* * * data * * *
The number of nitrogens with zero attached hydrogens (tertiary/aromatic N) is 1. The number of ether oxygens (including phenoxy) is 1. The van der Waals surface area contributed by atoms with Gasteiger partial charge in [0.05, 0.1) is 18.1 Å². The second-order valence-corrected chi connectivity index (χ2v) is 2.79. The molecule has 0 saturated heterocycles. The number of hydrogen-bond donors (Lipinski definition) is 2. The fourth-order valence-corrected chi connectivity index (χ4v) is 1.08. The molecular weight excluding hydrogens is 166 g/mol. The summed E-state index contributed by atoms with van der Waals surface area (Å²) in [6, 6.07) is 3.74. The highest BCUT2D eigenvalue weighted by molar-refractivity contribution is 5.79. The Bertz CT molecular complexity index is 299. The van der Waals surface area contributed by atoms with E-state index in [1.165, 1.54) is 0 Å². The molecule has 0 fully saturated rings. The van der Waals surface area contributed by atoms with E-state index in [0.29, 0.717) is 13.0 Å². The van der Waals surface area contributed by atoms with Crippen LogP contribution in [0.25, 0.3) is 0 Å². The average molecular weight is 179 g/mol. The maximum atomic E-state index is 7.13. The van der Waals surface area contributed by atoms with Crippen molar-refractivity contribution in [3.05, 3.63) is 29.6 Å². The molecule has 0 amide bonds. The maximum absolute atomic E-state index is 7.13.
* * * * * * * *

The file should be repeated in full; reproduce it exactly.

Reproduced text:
The number of nitrogens with zero attached hydrogens (tertiary/aromatic N) is 1. The number of ether oxygens (including phenoxy) is 1. The van der Waals surface area contributed by atoms with Gasteiger partial charge in [0.05, 0.1) is 18.1 Å². The second-order valence-corrected chi connectivity index (χ2v) is 2.79. The molecule has 0 saturated heterocycles. The number of hydrogen-bond donors (Lipinski definition) is 2. The fourth-order valence-corrected chi connectivity index (χ4v) is 1.08. The molecular weight excluding hydrogens is 166 g/mol. The summed E-state index contributed by atoms with van der Waals surface area (Å²) in [6, 6.07) is 3.74. The highest BCUT2D eigenvalue weighted by molar-refractivity contribution is 5.79. The Bertz CT molecular complexity index is 299. The van der Waals surface area contributed by atoms with E-state index in [1.165, 1.54) is 0 Å². The molecule has 0 fully saturated rings. The van der Waals surface area contributed by atoms with E-state index in [0.29, 0.717) is 13.0 Å². The van der Waals surface area contributed by atoms with Crippen LogP contribution in [0.25, 0.3) is 0 Å². The average molecular weight is 179 g/mol. The maximum atomic E-state index is 7.13. The van der Waals surface area contributed by atoms with Crippen molar-refractivity contribution in [3.05, 3.63) is 29.6 Å². The molecule has 0 amide bonds. The maximum absolute atomic E-state index is 7.13.